Hypervelocity impacts on metallic foam core sandwich panels filled with shear thickening fluid
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Hypervelocity impact experiments were carried out on foam core sandwich composite specimens infused with a shear thickening fluid (STF). Two 0.064 cm thick aluminum facesheet sandwich composites with 1.27 cm thick open cell ∼2 pores per cm aluminum foam cores were infused with a STF consisting of a 0.2 mass fraction of Aerosil 200 fumed silica in 200 molecular weight polyethylene glycol (PEG). Two more identical foam core specimens were prepared and filled with only PEG. All specimens were subjected to hypervelocity impact testing using 1 mm diameter stainless steel spherical projectiles with approximate impact velocities of 3.8 km/s. Both the impact-side and rear-side facesheets of each specimen were perforated. However, the amount of out of plane deformation of the impact side and rear side facesheets as well as damage to the core was minimal for each specimen. Almost no damage was seen on witness plates, which indicates that most of the projectiles' energy was dissipated within the sandwich composites. The lack of disparity in the damage to the STF and PEG filled specimens is likely due to the low at rest viscosity of the STF as well as the large pore sizes of the aluminum foam.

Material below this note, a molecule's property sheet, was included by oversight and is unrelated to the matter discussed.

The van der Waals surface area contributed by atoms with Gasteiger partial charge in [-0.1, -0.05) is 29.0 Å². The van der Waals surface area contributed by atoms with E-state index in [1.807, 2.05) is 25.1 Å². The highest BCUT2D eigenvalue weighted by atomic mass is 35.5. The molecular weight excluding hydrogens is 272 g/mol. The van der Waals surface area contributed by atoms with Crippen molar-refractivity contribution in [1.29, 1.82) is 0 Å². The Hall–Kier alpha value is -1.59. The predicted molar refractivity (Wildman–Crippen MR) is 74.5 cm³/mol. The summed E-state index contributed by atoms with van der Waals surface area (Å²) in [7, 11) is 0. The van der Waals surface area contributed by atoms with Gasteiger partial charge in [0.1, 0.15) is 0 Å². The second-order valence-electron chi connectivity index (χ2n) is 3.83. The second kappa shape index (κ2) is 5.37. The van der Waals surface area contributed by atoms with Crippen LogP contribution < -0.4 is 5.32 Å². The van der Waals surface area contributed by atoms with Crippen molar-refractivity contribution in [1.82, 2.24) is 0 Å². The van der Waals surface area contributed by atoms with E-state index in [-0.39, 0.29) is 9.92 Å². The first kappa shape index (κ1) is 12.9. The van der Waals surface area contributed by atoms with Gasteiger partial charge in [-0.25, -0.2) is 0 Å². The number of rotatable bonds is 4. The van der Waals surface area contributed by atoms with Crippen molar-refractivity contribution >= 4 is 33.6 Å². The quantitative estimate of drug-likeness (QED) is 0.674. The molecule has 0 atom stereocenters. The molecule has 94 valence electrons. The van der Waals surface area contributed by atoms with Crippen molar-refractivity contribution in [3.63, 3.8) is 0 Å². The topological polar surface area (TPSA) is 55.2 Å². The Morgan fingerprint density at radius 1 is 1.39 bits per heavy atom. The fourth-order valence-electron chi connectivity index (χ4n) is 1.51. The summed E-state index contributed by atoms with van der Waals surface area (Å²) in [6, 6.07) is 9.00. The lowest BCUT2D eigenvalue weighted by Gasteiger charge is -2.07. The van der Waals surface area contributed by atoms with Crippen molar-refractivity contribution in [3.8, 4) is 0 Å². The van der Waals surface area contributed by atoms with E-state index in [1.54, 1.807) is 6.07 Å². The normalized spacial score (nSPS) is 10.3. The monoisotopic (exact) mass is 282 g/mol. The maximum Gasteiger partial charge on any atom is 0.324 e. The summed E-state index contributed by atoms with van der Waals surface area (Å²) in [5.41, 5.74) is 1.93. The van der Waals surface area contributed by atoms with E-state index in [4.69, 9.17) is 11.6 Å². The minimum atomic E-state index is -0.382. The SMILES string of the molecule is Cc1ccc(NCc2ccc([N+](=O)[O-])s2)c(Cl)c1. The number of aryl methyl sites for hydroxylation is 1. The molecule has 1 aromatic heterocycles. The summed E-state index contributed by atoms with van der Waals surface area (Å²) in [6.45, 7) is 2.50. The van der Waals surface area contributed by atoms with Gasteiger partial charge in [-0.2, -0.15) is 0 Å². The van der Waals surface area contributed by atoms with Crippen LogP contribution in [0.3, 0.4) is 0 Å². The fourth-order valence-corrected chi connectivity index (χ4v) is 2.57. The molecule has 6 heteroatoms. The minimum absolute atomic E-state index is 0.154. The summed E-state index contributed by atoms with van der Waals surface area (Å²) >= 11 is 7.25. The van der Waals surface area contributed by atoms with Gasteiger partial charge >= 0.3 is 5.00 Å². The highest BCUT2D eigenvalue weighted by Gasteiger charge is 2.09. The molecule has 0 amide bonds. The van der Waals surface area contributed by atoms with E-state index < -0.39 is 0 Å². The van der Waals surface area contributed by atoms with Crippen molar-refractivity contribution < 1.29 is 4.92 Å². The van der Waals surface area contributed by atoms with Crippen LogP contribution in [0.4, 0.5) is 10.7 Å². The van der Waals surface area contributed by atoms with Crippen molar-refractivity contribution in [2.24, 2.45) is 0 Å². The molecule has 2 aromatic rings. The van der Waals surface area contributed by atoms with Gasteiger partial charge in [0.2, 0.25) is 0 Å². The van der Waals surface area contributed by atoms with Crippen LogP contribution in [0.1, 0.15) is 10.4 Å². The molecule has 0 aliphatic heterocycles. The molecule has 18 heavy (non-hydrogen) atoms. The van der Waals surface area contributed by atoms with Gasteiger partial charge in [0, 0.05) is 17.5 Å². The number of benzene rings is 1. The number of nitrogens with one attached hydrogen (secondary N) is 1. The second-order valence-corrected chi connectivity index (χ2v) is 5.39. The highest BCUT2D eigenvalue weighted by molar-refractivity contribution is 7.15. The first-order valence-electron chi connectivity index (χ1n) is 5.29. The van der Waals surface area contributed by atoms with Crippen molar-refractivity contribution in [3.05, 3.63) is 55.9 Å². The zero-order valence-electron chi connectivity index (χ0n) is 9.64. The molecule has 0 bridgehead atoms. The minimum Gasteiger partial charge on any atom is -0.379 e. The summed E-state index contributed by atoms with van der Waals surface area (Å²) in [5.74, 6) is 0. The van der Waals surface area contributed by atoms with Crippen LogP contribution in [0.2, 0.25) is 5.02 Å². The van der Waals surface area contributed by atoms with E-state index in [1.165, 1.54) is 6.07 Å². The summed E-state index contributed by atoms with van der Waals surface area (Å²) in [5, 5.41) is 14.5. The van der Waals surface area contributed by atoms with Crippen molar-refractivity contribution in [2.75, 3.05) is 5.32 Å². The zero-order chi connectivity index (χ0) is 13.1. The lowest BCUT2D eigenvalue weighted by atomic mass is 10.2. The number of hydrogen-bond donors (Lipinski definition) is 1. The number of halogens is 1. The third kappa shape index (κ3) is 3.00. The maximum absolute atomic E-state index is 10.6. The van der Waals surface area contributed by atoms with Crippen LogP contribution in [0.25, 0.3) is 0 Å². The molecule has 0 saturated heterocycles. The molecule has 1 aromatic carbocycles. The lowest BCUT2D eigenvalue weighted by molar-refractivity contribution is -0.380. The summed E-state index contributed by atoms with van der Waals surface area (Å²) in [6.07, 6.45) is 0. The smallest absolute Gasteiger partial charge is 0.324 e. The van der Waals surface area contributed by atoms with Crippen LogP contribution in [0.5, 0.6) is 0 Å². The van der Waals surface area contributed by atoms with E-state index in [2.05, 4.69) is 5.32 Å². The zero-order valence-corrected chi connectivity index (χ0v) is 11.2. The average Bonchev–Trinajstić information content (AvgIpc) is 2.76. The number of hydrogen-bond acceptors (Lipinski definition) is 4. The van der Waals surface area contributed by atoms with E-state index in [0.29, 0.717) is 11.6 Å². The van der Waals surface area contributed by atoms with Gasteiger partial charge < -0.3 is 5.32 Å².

author list (cited authors)
Warren, J., Offenberger, S., Lacy, T., Kundu, S., Toghiani, H., & Pittman, C. U.